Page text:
Companion animals are mirrors of the people they live with. When you see a healthy, well adjusted pet, chances are that the family they live with is also healthy and well adjusted. And, in a broader sense, when you see a community where animals are homeless, neglected or abused, there's a high probability that that same abuse is impacting children and other vulnerable people within that community. And it's a big issue. Poverty, mental illness, substance abuse, a lack of empathy in general, patterns of family abuse, and a lack of access to medical care are often behind the curtain of abuse. Although identifying that this is happening is important, deciding what to do about it is the key. This is not about judging, criticizing or complaining. It's about understanding, stepping up, and making a difference.
Change will not come if we – we as individuals, we as communities - wait for some other person or some other time or for some other thing to happen. “One Health” is an approach where everyone in a community works together to achieve better public health outcomes – for people and for animals.
Building healthy communities and “one health” is why we are big supporters of the Regina Humane Society, anD why we are the presenting sponsor of this Saturday's Pets in the Park festival.
Often when people think about a Humane Society or SPCA, they think about homeless animals in animal shelters, but animal welfare is about more than a shelter. Homeless and abused animals are a barometer of a community's health or lack thereof. And while helping one homeless animal is important, it does not get to the root of a community's broader societal problems. However, thoughtful, committed citizens working together can change a community, and indeed can change the world.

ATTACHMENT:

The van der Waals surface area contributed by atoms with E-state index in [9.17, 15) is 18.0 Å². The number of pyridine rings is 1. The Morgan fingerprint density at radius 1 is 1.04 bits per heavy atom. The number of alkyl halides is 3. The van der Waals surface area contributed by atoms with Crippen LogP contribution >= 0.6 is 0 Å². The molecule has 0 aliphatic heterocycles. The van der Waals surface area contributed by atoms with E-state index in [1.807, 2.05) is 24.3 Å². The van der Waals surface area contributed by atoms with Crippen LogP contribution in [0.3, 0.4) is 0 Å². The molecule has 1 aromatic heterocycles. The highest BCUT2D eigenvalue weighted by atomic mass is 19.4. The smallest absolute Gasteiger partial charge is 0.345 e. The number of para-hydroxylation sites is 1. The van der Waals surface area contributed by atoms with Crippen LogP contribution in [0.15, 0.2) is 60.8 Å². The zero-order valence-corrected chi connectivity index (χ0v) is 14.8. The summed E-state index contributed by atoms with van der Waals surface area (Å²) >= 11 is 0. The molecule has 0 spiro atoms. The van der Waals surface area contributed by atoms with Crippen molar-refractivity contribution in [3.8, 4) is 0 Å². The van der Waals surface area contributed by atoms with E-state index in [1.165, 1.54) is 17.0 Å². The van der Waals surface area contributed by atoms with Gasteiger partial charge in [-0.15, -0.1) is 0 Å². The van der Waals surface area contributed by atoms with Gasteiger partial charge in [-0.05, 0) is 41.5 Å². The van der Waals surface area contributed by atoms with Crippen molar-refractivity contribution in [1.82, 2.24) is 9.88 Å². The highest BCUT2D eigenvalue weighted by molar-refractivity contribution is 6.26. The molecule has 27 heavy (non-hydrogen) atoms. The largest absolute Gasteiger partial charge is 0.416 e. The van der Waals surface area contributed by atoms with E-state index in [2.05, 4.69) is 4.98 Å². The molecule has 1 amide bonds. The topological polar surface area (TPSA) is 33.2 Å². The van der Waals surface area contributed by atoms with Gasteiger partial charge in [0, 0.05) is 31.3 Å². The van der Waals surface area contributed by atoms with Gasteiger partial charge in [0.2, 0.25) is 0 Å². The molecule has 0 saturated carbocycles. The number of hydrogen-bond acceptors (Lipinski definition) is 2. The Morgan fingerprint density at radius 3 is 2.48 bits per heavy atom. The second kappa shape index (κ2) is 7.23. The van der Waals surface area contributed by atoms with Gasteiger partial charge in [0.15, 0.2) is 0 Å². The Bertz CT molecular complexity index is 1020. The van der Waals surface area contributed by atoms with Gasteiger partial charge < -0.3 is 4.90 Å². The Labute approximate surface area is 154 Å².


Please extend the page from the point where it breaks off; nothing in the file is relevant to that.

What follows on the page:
Our province's motto is “Multis e gentibus vires: from many peoples, strength”. It is a motto that reflects the approach Regina Humane Society takes to tackle the broader animal welfare issues of our community.
Regina Humane Society runs a community animal shelter, where each year thousands of animals who have no place to go receive shelter, food, water and veterinary care. Thankfully, Careport Animal Hospital, Regent Park Animal Hospital, 24-Hour Animal Care Centre, Albert North Veterinary Clinic, Indian Head Animal Clinic and Lakewood Animal Hospital all help the RHS Shelter Veterinary Team by providing services at no cost for animals needing special care, treatment or surgery. And, thankfully, thousands of volunteers, foster homes, donors and adopting families come forward to help these animals-in-need.
And, on top of running that shelter, here are the top 10 reasons why we believe so strongly in the Regina Humane Society's work for people and for animals.
Regina Police Service and Social Services work with the Regina Humane Society's Safe Places Program to ensure that animal members of an abusive situation have a safe, temporary place to go when victims of domestic violence flee from their abusers.
Elementary school teachers use Regina Humane Society developed materials to bring humane education into classrooms.